Whatever about Æon Flux focuses on overturning expectations and motivating the audience to inspect beyond the surface area of an impression. At first pitched as a Spy vs. Spy-like action series, and integrating such remote points of motivation as Franco-Belgian comics, cyberpunk fiction, and Gnosticism, the initial 12-minute pilot and its five-episode 2nd season are almost missing of spoken discussion. Instead, the animator speaks to the audience through designed environments, dynamic camera angles, and elaborate, expressive actions and gestures. “My stories have ambiguity, so I don’t want them to be ambiguous portrayals of an ambiguous event,” Chung said in an interview with Art of the Title back in 2017. “I want them to be as clear a portrayal of an ambiguous event as possible.”

Aeon Flux confronting herself in “A Last Time For Everything”

Image: MTV Animation

This emphasis on artful ambiguity and rhetorical sleight-of-hand remained when Chung made the leap to fully voiced characters and storylines with a final season of half-hour episodes. To maintain the spirit of the show with a newly voiced, and occasionally quite verbose incarnation of Aeon, Æon Flux relied on double, sometimes even triple entendres. Speech was, in the words of voice director Jack Fletcher on the DVD commentary track for the Season 3 episode “Utopia or Deuteranopia?,” “‘[…] a kind of italicized or an underlying way of saying what they were saying with their facial gestures.” Dialogue, then, became a complementary element to the mystery and appeal inherent in each episode. Aeon dies at some point or another in every short, effectively resetting the continuity of its universe and characters, and with it, the viewer’s understanding of that universe, forcing the audience to scrutinize the subtleties of its characters’ interactions in order to discern the greater meaning of the whole from its parts. The very design of Aeon herself feels like an implicit critique of the aestheticization of violence; an attractive, yet grotesque imaging of lethal femininity transmogrified through the power of the male gaze.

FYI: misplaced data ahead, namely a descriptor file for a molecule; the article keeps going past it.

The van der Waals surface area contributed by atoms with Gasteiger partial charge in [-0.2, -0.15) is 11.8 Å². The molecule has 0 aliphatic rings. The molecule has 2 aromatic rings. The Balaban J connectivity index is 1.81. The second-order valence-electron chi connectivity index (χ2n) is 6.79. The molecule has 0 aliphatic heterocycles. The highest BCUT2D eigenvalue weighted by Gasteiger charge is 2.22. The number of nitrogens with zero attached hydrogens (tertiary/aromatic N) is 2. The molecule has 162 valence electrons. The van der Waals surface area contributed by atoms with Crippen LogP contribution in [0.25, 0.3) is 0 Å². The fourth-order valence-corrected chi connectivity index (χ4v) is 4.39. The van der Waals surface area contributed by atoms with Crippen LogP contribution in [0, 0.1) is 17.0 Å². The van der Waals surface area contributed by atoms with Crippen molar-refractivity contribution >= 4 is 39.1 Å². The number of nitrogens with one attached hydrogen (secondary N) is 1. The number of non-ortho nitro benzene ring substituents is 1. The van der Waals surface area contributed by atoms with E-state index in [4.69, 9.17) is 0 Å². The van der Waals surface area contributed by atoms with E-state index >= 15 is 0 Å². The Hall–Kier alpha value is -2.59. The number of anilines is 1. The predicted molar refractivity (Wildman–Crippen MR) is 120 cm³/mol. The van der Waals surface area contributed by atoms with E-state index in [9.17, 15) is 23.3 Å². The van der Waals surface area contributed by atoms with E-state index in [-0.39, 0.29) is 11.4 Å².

The writing in Æon Flux is a balancing act between giddy throwbacks to action and sci-fi serials, while deliberately prompting the audience to question the arbitrary moral justifications for the violence for which they’re witnessing. Nowhere is this more apparent than in the second season short, succinctly titled “War,” which follows two opposing factions locked in a brutal and uncompromising battle. The short opens on Aeon, who is promptly killed along with one of her allies. Then Chung switches to the perspective of her killer, who himself is killed by a sword-wielding martial artist, and so on, with no spoken dialogue whatsoever. “War” foregrounds the arbitrariness of right and wrong, revealing through nuanced beats and animation the personality and drives of each protagonist in less than five minutes. The impetus and goal of the battle itself is never shown nor even implied; war exists as an example of supposedly “mindless” action spectacle that explicates the human dimension and mortal loss of those who participate in it. Æon Flux speaks to its audience not by excoriating the pleasure of watching a ton of dudes getting gunned down by mortar fire and machine guns, but making the thematic interrogation of that pleasure a central part of the experience.